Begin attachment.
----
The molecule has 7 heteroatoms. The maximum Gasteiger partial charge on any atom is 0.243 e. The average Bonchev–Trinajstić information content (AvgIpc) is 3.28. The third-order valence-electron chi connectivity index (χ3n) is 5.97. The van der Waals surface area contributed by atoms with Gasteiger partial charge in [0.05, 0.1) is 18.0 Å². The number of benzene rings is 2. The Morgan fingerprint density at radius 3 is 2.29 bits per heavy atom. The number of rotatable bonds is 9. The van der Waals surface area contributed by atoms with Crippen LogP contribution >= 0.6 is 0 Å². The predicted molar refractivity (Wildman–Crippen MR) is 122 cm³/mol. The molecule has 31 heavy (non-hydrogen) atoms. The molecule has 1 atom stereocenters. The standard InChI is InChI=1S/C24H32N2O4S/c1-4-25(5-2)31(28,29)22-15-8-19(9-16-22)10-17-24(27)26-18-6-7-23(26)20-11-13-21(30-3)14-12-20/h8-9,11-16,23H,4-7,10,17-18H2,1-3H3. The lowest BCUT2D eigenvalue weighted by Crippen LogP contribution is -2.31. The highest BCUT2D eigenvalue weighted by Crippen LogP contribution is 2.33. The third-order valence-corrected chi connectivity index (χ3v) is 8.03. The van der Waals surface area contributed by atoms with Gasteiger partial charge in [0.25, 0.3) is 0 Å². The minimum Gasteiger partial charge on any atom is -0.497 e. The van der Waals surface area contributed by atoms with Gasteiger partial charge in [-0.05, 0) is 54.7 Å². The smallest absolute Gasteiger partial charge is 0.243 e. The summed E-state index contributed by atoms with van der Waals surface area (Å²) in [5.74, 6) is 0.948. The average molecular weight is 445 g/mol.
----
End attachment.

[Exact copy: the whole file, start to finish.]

The molecule has 7 heteroatoms. The maximum Gasteiger partial charge on any atom is 0.243 e. The average Bonchev–Trinajstić information content (AvgIpc) is 3.28. The third-order valence-electron chi connectivity index (χ3n) is 5.97. The van der Waals surface area contributed by atoms with Gasteiger partial charge in [0.05, 0.1) is 18.0 Å². The number of benzene rings is 2. The Morgan fingerprint density at radius 3 is 2.29 bits per heavy atom. The number of rotatable bonds is 9. The van der Waals surface area contributed by atoms with Crippen LogP contribution >= 0.6 is 0 Å². The predicted molar refractivity (Wildman–Crippen MR) is 122 cm³/mol. The molecule has 31 heavy (non-hydrogen) atoms. The molecule has 1 atom stereocenters. The standard InChI is InChI=1S/C24H32N2O4S/c1-4-25(5-2)31(28,29)22-15-8-19(9-16-22)10-17-24(27)26-18-6-7-23(26)20-11-13-21(30-3)14-12-20/h8-9,11-16,23H,4-7,10,17-18H2,1-3H3. The lowest BCUT2D eigenvalue weighted by Crippen LogP contribution is -2.31. The highest BCUT2D eigenvalue weighted by Crippen LogP contribution is 2.33. The third-order valence-corrected chi connectivity index (χ3v) is 8.03. The van der Waals surface area contributed by atoms with Gasteiger partial charge in [0.25, 0.3) is 0 Å². The minimum Gasteiger partial charge on any atom is -0.497 e. The van der Waals surface area contributed by atoms with Gasteiger partial charge in [-0.05, 0) is 54.7 Å². The smallest absolute Gasteiger partial charge is 0.243 e. The summed E-state index contributed by atoms with van der Waals surface area (Å²) in [5.74, 6) is 0.948. The average molecular weight is 445 g/mol.